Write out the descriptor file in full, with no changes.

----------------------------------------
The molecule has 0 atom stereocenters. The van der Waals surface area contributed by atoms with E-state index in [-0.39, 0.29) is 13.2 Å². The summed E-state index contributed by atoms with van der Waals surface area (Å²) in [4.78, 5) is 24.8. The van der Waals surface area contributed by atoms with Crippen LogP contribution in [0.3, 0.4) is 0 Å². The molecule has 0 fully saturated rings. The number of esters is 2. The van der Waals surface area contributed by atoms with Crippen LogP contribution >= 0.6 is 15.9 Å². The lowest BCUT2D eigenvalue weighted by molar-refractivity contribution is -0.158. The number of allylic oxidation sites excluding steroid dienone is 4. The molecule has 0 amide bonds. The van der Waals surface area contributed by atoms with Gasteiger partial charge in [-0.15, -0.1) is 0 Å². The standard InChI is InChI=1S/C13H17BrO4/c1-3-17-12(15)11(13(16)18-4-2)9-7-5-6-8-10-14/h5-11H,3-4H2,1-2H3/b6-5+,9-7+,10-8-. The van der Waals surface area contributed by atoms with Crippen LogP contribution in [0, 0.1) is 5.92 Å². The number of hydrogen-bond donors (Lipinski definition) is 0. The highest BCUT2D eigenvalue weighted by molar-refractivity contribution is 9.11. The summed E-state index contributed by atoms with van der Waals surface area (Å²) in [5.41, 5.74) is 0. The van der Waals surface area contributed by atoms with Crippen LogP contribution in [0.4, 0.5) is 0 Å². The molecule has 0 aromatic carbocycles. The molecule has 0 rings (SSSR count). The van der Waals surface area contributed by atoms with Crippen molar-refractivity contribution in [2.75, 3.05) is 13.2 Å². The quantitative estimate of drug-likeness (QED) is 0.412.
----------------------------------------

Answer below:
The molecule has 0 atom stereocenters. The van der Waals surface area contributed by atoms with E-state index in [-0.39, 0.29) is 13.2 Å². The summed E-state index contributed by atoms with van der Waals surface area (Å²) in [4.78, 5) is 24.8. The van der Waals surface area contributed by atoms with Crippen LogP contribution in [0.3, 0.4) is 0 Å². The molecule has 0 fully saturated rings. The number of esters is 2. The van der Waals surface area contributed by atoms with Crippen LogP contribution >= 0.6 is 15.9 Å². The lowest BCUT2D eigenvalue weighted by molar-refractivity contribution is -0.158. The number of allylic oxidation sites excluding steroid dienone is 4. The molecule has 0 amide bonds. The van der Waals surface area contributed by atoms with Gasteiger partial charge in [-0.15, -0.1) is 0 Å². The standard InChI is InChI=1S/C13H17BrO4/c1-3-17-12(15)11(13(16)18-4-2)9-7-5-6-8-10-14/h5-11H,3-4H2,1-2H3/b6-5+,9-7+,10-8-. The van der Waals surface area contributed by atoms with Crippen LogP contribution in [0, 0.1) is 5.92 Å². The number of hydrogen-bond donors (Lipinski definition) is 0. The highest BCUT2D eigenvalue weighted by molar-refractivity contribution is 9.11. The summed E-state index contributed by atoms with van der Waals surface area (Å²) in [5.41, 5.74) is 0. The van der Waals surface area contributed by atoms with Crippen LogP contribution in [0.4, 0.5) is 0 Å². The molecule has 0 aromatic carbocycles. The molecule has 0 rings (SSSR count). The van der Waals surface area contributed by atoms with Crippen molar-refractivity contribution in [2.75, 3.05) is 13.2 Å². The quantitative estimate of drug-likeness (QED) is 0.412.